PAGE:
Any population is fair game for anthropological research, so why not the super-rich, super-thin and oh-so-well-dressed mothers of New York’s Upper East Side? That’s the reasoning of author Wednesday Martin, and she puts it to the test in Primates of Park Avenue, her account of six years as a wife and mother in Manhattan’s toniest neighborhood.
Sorry, make that Wednesday Martin, Ph.D.: Martin does have a doctorate in cultural studies. So she brings some gravitas to the project, and she’s not shy about rolling it out. But not to worry—there are plenty of laugh lines and arch observations as Martin surveys the scene of exclusive preschools, lavish fundraisers and second homes in the Hamptons. The result is illuminating and fun to read.
Martin is not exactly parachuting in from grad school at Berkeley, brushing granola crumbs off her work shirt. It’s obvious that her husband makes plenty of money, and they move from Greenwich Village to the East Side by choice (family reasons, you know). So in a way she fits in, and in a way she doesn’t, and that contributes to the book’s dynamics.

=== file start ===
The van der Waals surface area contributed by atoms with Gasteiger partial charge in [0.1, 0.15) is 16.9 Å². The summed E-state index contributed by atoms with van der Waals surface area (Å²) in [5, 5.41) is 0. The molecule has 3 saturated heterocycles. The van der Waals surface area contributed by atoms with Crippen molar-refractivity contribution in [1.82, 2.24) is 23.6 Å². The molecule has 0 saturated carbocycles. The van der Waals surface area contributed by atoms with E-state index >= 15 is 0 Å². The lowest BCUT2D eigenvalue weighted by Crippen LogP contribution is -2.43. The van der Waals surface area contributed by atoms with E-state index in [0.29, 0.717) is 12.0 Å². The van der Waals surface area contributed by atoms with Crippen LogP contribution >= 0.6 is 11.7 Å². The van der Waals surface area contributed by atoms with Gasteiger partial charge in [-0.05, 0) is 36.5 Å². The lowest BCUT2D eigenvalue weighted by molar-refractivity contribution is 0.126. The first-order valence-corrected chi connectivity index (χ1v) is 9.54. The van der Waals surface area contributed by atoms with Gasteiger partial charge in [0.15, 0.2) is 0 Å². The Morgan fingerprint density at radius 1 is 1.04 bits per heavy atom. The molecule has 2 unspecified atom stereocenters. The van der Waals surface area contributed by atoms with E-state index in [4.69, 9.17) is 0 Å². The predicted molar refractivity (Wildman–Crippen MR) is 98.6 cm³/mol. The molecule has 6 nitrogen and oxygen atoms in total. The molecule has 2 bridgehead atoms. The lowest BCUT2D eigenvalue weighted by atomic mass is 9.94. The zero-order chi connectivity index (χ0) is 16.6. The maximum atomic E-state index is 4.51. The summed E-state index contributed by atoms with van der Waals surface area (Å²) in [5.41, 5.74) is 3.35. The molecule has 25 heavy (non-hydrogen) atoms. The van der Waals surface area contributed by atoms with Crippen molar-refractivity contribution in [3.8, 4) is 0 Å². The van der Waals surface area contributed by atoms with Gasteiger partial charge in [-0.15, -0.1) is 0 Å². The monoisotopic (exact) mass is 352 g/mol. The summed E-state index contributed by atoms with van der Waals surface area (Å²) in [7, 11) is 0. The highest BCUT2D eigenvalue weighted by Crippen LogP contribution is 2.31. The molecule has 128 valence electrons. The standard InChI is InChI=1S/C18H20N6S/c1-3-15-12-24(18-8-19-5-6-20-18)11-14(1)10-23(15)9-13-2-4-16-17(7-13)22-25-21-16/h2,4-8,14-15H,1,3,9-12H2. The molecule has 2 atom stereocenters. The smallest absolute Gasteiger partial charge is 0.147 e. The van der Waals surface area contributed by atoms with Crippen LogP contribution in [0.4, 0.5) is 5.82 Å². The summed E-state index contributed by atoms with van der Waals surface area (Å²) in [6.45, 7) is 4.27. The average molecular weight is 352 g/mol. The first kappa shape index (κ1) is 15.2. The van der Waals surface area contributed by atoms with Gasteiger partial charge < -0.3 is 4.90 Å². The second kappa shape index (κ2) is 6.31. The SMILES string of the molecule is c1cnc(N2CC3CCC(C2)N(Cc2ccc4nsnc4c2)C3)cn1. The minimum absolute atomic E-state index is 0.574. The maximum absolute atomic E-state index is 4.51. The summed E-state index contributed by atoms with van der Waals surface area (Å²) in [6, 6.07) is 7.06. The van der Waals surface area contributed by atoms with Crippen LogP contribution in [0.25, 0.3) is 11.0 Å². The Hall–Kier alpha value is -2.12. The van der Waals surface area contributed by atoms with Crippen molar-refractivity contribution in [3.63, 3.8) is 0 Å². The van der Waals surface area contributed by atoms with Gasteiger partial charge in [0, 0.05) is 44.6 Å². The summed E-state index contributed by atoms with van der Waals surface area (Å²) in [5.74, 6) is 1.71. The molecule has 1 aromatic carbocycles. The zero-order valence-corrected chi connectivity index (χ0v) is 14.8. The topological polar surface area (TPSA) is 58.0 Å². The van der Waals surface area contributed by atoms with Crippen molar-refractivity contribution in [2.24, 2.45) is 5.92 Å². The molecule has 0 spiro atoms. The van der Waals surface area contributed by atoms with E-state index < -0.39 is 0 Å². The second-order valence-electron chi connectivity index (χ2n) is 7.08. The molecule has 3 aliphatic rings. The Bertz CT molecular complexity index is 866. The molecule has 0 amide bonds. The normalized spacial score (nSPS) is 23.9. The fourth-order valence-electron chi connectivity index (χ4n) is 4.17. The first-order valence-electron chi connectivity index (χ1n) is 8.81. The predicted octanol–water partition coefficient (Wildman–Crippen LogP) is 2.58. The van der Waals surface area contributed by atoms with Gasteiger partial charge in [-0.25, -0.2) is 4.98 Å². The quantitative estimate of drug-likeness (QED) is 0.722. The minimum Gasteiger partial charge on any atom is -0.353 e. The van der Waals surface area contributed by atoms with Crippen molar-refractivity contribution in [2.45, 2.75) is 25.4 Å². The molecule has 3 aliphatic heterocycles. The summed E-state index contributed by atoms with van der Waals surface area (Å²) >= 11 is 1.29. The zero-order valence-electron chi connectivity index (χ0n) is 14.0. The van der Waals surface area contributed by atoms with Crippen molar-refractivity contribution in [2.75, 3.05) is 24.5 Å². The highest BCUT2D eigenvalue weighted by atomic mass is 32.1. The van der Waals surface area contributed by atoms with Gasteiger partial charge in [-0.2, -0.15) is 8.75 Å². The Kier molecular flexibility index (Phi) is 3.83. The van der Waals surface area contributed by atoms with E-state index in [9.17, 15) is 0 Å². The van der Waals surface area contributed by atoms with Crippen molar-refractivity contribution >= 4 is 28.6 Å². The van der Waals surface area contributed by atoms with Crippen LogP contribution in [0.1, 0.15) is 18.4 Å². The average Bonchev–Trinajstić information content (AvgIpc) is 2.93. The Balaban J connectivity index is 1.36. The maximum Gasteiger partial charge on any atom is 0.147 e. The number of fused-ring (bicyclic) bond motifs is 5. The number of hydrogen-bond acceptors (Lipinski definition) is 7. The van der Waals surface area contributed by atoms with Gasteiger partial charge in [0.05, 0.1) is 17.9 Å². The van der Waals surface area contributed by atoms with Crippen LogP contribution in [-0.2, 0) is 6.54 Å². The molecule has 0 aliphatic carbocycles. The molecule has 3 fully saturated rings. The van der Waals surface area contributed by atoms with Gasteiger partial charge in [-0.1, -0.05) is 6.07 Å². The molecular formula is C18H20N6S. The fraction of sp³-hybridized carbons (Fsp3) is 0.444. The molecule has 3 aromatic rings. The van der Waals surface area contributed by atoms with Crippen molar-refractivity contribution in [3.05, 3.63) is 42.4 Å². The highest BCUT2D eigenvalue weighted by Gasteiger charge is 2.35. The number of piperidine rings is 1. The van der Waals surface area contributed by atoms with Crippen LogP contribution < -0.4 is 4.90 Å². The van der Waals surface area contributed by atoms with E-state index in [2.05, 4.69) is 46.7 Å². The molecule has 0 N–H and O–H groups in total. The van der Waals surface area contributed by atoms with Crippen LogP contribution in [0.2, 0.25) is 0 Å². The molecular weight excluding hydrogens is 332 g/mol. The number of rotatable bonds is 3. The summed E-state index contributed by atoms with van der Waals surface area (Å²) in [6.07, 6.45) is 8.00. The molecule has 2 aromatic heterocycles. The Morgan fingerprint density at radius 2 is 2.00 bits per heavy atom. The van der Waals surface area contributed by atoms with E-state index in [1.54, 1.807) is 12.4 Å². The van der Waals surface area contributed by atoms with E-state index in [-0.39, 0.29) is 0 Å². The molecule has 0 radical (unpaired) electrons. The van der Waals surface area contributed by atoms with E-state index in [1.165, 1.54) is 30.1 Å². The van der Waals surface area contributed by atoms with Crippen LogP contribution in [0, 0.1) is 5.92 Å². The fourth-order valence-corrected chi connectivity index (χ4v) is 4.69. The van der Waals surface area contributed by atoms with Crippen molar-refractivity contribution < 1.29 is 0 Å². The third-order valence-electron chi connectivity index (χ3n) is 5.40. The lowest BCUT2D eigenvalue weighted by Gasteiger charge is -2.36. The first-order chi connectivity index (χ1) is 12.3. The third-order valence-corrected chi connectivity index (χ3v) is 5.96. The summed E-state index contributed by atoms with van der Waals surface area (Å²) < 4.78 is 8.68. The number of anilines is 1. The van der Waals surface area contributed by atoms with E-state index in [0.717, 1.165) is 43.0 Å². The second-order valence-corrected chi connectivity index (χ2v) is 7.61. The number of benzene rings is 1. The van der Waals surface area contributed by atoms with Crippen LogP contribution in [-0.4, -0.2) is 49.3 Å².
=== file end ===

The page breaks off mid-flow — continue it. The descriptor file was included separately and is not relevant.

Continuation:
She pushes back, for example, against some of the tribe’s most established customs, such as signing infants up for nursery school (she “totally forgot” this step in the path to Harvard). But she also goes native, deciding that she absolutely must have a Hermès Birkin bag.
Primates of Park Avenue isn’t all snide comments and wry asides. Martin experiences a personal tragedy, bringing her closer to the neighborhood’s team of rivals. And finally, a simple declaration: “We moved across town” to the West Side (family reasons again). Given Martin’s skills in observation, we can hope to look forward to Primates of Columbus Avenue.